I remembered something I hadn’t thought about in a very long time. Years ago I was interviewing for a rather coveted job for those with sales career ambitions. At the interview I was asked to take a personality inventory, which I did. The next day I received a call and was asked to retake the test, that the results had been “ambiguous”…..?????? “How does one have an ambiguous personality inventory?”, I wondered.
So I took it again.
I then got another call and was told by the interviewing manager that the HR person had told him after the first “ambiguous” results had scored out, that I was either under a tremendous amount of stress which made my test results indecipherable or I was one of the most self-aware and self-actualized individuals she’d ever tested. Hmmmmmm…… I made an excuse to them about concern for the health of a grandparent who was hospitalized at the time….which was true, but it was not a situation that would have stressed me to the extent of muddying up the results of a personality test. But I didn’t want to scare the hiring managers before I even got a chance to prove myself!
I got the job…..and continued it for quite a few years. LOL! Guess I fooled ’em, huh?
Just shows what can be accomplished if one is adept at taking tests.
Ten or more years before that experience I had taken another battery of psychological tests with another company while being considered for a job promotion. The testing manager sent a letter with the results to my supervisor. It said that I had broken all records for the company for my scores in certain areas but neglected to explain which areas or in which direction I broke the records! While I didn’t know the specifics of the results, my boss did and I was pressed to take the promotion. However, I was happy in my sales representative status and did not want to take on the greater responsibilities, travel, and supervision of others that would have been necessarry with the promotion. Human Resource managers can test all they want to and come to a variety of conclusions, but when it gets right down to it, there are some things for which they can’t test…… like ambition or motivations that don’t fit their neatly categorized assumptions.
This past week our sermon included consideration of ways in which Scripture tells us that God “tests” us, based on God’s instruction to Abraham to take Isaac to Mt. Moriah and sacrifice him. When I think about life as a “test” some of us are challenged and put our best efforts into what we encounter, expecting to be able to meet some percentile of performance of which we know we are capable. But with God’s tests, it seems that one can only “pass” or “fail”. And if it is a “fail”, one sinply finds herself repeating the test again and again in different formats or with different problems until she gets it right.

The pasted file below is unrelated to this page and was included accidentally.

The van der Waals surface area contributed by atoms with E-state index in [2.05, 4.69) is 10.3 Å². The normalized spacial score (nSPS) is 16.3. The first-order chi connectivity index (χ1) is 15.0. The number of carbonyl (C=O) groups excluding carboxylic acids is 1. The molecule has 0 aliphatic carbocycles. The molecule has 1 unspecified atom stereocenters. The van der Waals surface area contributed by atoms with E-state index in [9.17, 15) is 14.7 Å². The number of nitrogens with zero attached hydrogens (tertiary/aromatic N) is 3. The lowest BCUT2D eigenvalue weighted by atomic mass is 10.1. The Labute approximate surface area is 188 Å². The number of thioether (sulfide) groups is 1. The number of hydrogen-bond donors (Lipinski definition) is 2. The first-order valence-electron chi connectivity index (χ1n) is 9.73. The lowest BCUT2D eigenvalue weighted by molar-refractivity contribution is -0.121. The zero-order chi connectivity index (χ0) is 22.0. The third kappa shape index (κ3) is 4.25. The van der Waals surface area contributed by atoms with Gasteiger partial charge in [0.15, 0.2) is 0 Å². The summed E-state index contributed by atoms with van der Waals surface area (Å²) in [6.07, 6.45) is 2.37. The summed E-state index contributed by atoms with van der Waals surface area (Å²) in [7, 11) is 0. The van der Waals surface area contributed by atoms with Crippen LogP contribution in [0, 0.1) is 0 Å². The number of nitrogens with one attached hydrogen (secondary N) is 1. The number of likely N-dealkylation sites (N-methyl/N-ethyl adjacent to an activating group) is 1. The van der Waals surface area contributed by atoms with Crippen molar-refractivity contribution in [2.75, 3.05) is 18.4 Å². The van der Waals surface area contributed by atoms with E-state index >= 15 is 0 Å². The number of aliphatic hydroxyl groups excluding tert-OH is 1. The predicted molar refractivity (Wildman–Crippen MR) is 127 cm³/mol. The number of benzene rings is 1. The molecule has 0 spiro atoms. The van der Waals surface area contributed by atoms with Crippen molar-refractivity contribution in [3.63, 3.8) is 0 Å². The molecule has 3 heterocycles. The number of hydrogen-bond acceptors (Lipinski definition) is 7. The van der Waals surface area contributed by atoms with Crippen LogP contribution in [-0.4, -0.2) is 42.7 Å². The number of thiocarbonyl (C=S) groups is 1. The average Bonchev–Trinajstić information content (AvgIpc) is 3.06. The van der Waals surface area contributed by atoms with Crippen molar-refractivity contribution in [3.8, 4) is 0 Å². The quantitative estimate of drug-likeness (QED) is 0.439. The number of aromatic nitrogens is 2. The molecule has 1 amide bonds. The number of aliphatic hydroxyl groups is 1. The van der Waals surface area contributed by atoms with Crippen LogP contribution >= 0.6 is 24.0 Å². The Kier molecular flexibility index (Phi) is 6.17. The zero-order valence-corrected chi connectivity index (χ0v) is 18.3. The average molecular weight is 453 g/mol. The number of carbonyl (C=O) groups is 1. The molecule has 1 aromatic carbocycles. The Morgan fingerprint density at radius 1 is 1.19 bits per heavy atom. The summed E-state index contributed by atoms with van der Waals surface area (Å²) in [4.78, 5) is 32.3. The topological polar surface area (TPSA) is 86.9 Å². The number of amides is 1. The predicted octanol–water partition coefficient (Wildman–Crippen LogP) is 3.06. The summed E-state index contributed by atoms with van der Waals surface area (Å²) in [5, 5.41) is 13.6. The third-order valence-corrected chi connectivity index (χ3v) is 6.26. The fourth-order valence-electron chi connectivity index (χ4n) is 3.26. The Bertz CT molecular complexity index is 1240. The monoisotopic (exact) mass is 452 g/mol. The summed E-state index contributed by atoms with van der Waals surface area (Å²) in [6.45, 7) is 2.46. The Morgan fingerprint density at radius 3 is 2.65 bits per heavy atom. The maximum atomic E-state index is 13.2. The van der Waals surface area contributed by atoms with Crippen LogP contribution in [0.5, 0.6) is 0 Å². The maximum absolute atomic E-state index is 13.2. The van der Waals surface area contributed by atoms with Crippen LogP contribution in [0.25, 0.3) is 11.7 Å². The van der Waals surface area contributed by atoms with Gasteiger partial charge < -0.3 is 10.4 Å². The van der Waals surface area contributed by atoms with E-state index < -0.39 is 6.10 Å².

With Abraham’s test on Mt. Moriah, God sought to prove the mettle of Abraham’s faith….but to whom? Would Abraham trust God’s promises, goodness, and sovereignty? The Scripture’s description of Abraham’s actions suggest that Abraham did not question any of those…. Abraham’s immediate move to obedience and conversation with his servants and his son point to an expectation that God would raise the child from the dead. That seemed to be the only logical conclusion for how God could keep his promises while calling for the sacrifice of Isaac.
Today as I thought about that situation once again, I think while God was testing Abraham’s loyalty to God and whether any idolatry lurked in Abraham’s heart over the long-awaited son Isaac, God may have been testing and refining Isaac as well….. When one is most confused and vulnerable, bound on the altar as it were, and it seems that everything is about to end in disaster, God brings a just-in-time solution we had not even considered, in defiance of all appearances or assumptions. Isaac must surely have been impressed by the extent to which his father was faithful and prepared to trust and obey God with his own most beloved, precious possession….. and even more so by the extent to which God could be trusted to be faithful and keep his Word and act on behalf of those who were obedient.
This was Isaac’s initiation into what would be required of him, too, in the years to come…. to become a living sacrifice to God……to know that his choice, like his Father’s, would always have to be to trust and obey God. Period. Would it have impacted how he lived his life and how he related to God and his own sons, Jacob and Esau? I expect so. Are we aware of how our response in obedience to God impacts those who are part of our lives? Will our response demonstrate to them them the trustworthiness of God’s promises, goodness, and sovreignthy, too? Will our children see that God will do whatever is necessary to be known as steadfastly faithful to his promises, even if it requires supernaturally raising one from the dead?
Perhaps God was testing the devil, too, to see if he would learn the lesson of God’s sovereignty and goodness…. that just because God calls one to be willing to give up everything, God does not necessarily demand or even allow all to be given up. God’s goodness and sovereignty always affirms life, even resurrection, and defies human assumptions about the logic of God’s directives. There is always a substitutionary sacifice that is available to take the place of that which God calls us to surrender. To clutch at preserving one’s life is to lose it…. to surrender it to God is to gain it back.